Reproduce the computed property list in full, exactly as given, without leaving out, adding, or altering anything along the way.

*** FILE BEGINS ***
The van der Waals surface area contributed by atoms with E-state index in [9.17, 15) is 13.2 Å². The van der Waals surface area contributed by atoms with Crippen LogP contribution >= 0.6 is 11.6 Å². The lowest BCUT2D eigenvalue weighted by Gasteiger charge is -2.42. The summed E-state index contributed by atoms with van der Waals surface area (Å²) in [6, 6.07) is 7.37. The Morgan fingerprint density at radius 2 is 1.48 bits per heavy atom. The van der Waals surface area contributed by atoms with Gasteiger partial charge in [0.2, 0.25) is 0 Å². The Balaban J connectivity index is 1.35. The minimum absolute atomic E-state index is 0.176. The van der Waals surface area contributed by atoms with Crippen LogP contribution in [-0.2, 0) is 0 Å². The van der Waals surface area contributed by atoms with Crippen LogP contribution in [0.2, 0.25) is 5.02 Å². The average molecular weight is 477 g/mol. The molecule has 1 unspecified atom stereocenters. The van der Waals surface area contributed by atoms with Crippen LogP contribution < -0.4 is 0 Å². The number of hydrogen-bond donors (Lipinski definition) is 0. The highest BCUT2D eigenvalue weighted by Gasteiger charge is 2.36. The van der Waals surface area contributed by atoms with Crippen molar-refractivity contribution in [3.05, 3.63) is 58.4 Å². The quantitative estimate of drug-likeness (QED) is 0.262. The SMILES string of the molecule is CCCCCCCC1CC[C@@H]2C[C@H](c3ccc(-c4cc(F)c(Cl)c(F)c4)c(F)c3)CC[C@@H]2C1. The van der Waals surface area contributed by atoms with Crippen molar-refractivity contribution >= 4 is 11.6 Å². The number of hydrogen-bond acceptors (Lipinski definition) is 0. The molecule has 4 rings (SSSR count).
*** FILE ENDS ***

The van der Waals surface area contributed by atoms with E-state index in [9.17, 15) is 13.2 Å². The van der Waals surface area contributed by atoms with Crippen LogP contribution >= 0.6 is 11.6 Å². The lowest BCUT2D eigenvalue weighted by Gasteiger charge is -2.42. The summed E-state index contributed by atoms with van der Waals surface area (Å²) in [6, 6.07) is 7.37. The Morgan fingerprint density at radius 2 is 1.48 bits per heavy atom. The van der Waals surface area contributed by atoms with Gasteiger partial charge in [0.2, 0.25) is 0 Å². The Balaban J connectivity index is 1.35. The minimum absolute atomic E-state index is 0.176. The van der Waals surface area contributed by atoms with Crippen LogP contribution in [-0.2, 0) is 0 Å². The van der Waals surface area contributed by atoms with Crippen LogP contribution in [0.2, 0.25) is 5.02 Å². The average molecular weight is 477 g/mol. The molecule has 1 unspecified atom stereocenters. The van der Waals surface area contributed by atoms with Crippen LogP contribution < -0.4 is 0 Å². The number of hydrogen-bond donors (Lipinski definition) is 0. The highest BCUT2D eigenvalue weighted by Gasteiger charge is 2.36. The van der Waals surface area contributed by atoms with Crippen molar-refractivity contribution in [3.05, 3.63) is 58.4 Å². The quantitative estimate of drug-likeness (QED) is 0.262. The SMILES string of the molecule is CCCCCCCC1CC[C@@H]2C[C@H](c3ccc(-c4cc(F)c(Cl)c(F)c4)c(F)c3)CC[C@@H]2C1. The van der Waals surface area contributed by atoms with Crippen molar-refractivity contribution >= 4 is 11.6 Å². The number of hydrogen-bond acceptors (Lipinski definition) is 0. The molecule has 4 rings (SSSR count).